For Safe Boating Ed, Look For Approved NASBLA Boating Courses

By Ken Schultz

Mar 29, 2024

Approved NASBLA boating courses set the standard for general, entry-level knowledge a boater should possess for safe recreational boat operation

Quick quiz: What private boating organization affects the lives of 85 million boaters in the U.S.?

Answer: The National Association of State Boating Law Administrators. Known by its acronym, the nonprofit NASBLA represents the boating authorities of all fifty states plus U.S territories with a mission to develop public policy for recreational boating safety and to provide standards for educating the public and administrators. It is particularly active in developing standards for boating safety education through approved NASBLA boating courses.

State Differences

State and federal rules for boat operation and boating safety are not always the same. Each state establishes its own requirements for operating a boat, particularly a motorized boat, and for certain boating-related safety measures. These requirements often differ from the safety requirements that the U. S. Coast Guard mandates for certain vessels on navigable waterways, and they may not be the same from one state to another.

Some states, for example, require all boat operators over a specific age to have completed a boater safety education course before they can register and operate a motorboat, while others have a birthdate cutoff, meaning that people born before that date are not required to have completed such a course (although it might still be beneficial to do so).

There are also state-to-state differences with respect to boating on public versus private waters, youth boat operation, PFD wearing (under a certain age and in winter), and more.

An Overview of NASBLA Boating Courses

The National Association of State Boating Law Administrators has established basic boating knowledge standards for boating safety education courses. As their website notes, “These standards define general, entry-level knowledge a boater should possess for safe recreational boat operation. This consensus-based standard is designed to support course providers and raise the overall level of quality, availability, and consistency of instruction in entry-level recreational boater knowledge.”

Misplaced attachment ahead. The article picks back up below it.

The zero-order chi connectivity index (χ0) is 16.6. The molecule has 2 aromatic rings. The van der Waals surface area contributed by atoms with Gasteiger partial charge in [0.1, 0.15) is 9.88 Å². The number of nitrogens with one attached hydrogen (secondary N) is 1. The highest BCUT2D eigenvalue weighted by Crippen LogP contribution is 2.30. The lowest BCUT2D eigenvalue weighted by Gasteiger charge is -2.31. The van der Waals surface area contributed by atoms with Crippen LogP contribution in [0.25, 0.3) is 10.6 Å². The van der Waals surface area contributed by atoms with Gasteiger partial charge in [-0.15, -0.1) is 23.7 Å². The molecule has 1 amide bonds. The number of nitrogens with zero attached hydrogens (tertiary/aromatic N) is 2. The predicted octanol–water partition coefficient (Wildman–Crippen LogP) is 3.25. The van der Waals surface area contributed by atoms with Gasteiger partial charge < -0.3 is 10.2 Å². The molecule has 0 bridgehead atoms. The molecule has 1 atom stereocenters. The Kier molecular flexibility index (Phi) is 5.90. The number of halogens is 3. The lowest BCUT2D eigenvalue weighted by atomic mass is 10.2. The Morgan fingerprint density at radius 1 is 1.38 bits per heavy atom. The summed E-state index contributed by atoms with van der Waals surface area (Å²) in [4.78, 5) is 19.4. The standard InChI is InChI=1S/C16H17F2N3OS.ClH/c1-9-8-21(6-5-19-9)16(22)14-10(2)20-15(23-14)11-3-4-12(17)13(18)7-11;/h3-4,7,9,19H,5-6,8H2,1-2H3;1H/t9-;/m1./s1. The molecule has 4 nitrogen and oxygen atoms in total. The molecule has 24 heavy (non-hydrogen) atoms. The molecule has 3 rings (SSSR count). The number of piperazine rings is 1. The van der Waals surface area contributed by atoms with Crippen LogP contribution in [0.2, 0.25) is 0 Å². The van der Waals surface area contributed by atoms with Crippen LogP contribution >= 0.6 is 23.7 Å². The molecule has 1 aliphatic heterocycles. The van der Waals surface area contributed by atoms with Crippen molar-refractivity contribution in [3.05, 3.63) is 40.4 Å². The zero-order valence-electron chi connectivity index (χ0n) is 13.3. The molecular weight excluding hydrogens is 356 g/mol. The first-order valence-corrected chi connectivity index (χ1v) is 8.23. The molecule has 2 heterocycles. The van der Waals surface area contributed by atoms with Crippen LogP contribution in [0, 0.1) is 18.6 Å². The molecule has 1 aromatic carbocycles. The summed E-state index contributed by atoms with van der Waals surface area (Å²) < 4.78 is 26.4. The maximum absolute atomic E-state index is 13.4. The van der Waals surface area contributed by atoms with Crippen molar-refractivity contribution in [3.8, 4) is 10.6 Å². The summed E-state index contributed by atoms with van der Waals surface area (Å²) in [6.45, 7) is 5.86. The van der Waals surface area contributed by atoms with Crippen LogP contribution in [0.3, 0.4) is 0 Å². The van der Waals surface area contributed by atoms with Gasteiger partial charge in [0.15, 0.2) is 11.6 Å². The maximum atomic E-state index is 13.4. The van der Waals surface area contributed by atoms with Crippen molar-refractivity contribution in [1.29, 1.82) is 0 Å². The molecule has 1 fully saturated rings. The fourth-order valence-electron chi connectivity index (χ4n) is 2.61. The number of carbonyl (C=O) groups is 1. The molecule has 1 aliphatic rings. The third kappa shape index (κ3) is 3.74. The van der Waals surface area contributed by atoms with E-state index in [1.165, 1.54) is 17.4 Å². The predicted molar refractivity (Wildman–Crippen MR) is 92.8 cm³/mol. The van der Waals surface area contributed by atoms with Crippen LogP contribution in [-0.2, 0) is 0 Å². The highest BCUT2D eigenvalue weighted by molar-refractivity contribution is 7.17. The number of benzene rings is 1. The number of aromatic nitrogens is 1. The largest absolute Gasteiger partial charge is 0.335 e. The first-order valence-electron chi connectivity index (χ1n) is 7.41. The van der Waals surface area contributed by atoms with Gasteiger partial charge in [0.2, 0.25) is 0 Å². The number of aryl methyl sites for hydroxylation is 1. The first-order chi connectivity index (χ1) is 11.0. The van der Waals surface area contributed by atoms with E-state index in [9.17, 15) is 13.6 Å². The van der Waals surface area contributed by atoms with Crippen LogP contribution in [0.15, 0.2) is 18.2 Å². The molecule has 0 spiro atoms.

There are a host of organizations that offer boating safety education courses. Many state wildlife agencies, natural resources agencies, recreation commissions, or boat commissions also offer them. Some are available online, others in-person. While it’s convenient to take an online boating safety course, in-person courses have the benefit of being given by instructors with local/regional knowledge and experience, and there can be informative interaction with local attendees and discussion of safety and navigational matters specific to the particular area where you’ll be boating.

After passing a test at the end of approved NASBLA boating courses, participants receive a certificate which allows them to operate a motorboat. In some states this certificate may also be necessary to register a boat. With a certificate from an NASBA-approved course, you’ll be good to operate a boat in all states, as well as qualify for boat operation and/or registration in a state that you may later move to.

Ken Schultz
Ken Schultz
Ken Schultz was a longtime staff writer for Field & Stream magazine and is the former Fishing Editor of He’s written and photographed nineteen books on sportfishing topics, plus an annual fishing tips calendar, and his writing has appeared on various websites for more than two decades. His author website is